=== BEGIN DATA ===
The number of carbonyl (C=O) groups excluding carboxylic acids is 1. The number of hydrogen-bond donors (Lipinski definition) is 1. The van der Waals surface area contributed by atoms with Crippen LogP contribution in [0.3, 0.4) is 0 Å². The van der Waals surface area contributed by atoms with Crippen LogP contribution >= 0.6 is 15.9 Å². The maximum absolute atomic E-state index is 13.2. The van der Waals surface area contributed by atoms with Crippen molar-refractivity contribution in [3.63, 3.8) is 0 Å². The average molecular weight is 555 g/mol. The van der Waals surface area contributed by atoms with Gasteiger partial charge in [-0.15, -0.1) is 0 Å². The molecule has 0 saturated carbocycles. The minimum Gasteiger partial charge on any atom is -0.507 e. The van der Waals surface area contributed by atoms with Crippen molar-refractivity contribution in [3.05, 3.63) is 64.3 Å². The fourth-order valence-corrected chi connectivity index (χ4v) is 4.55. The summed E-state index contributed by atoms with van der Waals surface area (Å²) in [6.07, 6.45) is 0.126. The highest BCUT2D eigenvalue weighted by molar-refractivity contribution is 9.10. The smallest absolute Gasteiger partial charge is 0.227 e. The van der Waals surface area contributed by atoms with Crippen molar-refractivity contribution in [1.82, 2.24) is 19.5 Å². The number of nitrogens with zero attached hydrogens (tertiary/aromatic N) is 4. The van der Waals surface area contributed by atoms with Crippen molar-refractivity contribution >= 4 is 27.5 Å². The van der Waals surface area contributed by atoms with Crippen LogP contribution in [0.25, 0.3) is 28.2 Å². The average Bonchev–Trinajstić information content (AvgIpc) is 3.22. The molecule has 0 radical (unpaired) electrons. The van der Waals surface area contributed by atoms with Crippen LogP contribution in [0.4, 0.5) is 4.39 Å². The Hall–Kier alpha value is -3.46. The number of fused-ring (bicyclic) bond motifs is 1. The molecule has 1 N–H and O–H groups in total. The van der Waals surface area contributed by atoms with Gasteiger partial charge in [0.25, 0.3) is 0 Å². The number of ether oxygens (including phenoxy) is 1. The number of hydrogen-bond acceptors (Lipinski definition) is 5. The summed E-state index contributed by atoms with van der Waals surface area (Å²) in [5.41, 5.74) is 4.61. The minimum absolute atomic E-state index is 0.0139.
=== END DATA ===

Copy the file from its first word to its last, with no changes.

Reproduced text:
The number of carbonyl (C=O) groups excluding carboxylic acids is 1. The number of hydrogen-bond donors (Lipinski definition) is 1. The van der Waals surface area contributed by atoms with Crippen LogP contribution in [0.3, 0.4) is 0 Å². The van der Waals surface area contributed by atoms with Crippen LogP contribution >= 0.6 is 15.9 Å². The maximum absolute atomic E-state index is 13.2. The van der Waals surface area contributed by atoms with Crippen molar-refractivity contribution in [3.63, 3.8) is 0 Å². The average molecular weight is 555 g/mol. The van der Waals surface area contributed by atoms with Gasteiger partial charge in [-0.15, -0.1) is 0 Å². The molecule has 0 saturated carbocycles. The minimum Gasteiger partial charge on any atom is -0.507 e. The van der Waals surface area contributed by atoms with Crippen molar-refractivity contribution in [3.05, 3.63) is 64.3 Å². The fourth-order valence-corrected chi connectivity index (χ4v) is 4.55. The summed E-state index contributed by atoms with van der Waals surface area (Å²) in [6.07, 6.45) is 0.126. The highest BCUT2D eigenvalue weighted by molar-refractivity contribution is 9.10. The smallest absolute Gasteiger partial charge is 0.227 e. The van der Waals surface area contributed by atoms with Crippen molar-refractivity contribution in [1.82, 2.24) is 19.5 Å². The number of nitrogens with zero attached hydrogens (tertiary/aromatic N) is 4. The van der Waals surface area contributed by atoms with Crippen molar-refractivity contribution >= 4 is 27.5 Å². The van der Waals surface area contributed by atoms with Crippen LogP contribution in [0.25, 0.3) is 28.2 Å². The average Bonchev–Trinajstić information content (AvgIpc) is 3.22. The molecule has 0 radical (unpaired) electrons. The van der Waals surface area contributed by atoms with Crippen LogP contribution in [0.4, 0.5) is 4.39 Å². The Hall–Kier alpha value is -3.46. The number of fused-ring (bicyclic) bond motifs is 1. The molecule has 1 N–H and O–H groups in total. The van der Waals surface area contributed by atoms with Gasteiger partial charge in [0.25, 0.3) is 0 Å². The number of ether oxygens (including phenoxy) is 1. The number of hydrogen-bond acceptors (Lipinski definition) is 5. The summed E-state index contributed by atoms with van der Waals surface area (Å²) in [5.41, 5.74) is 4.61. The minimum absolute atomic E-state index is 0.0139.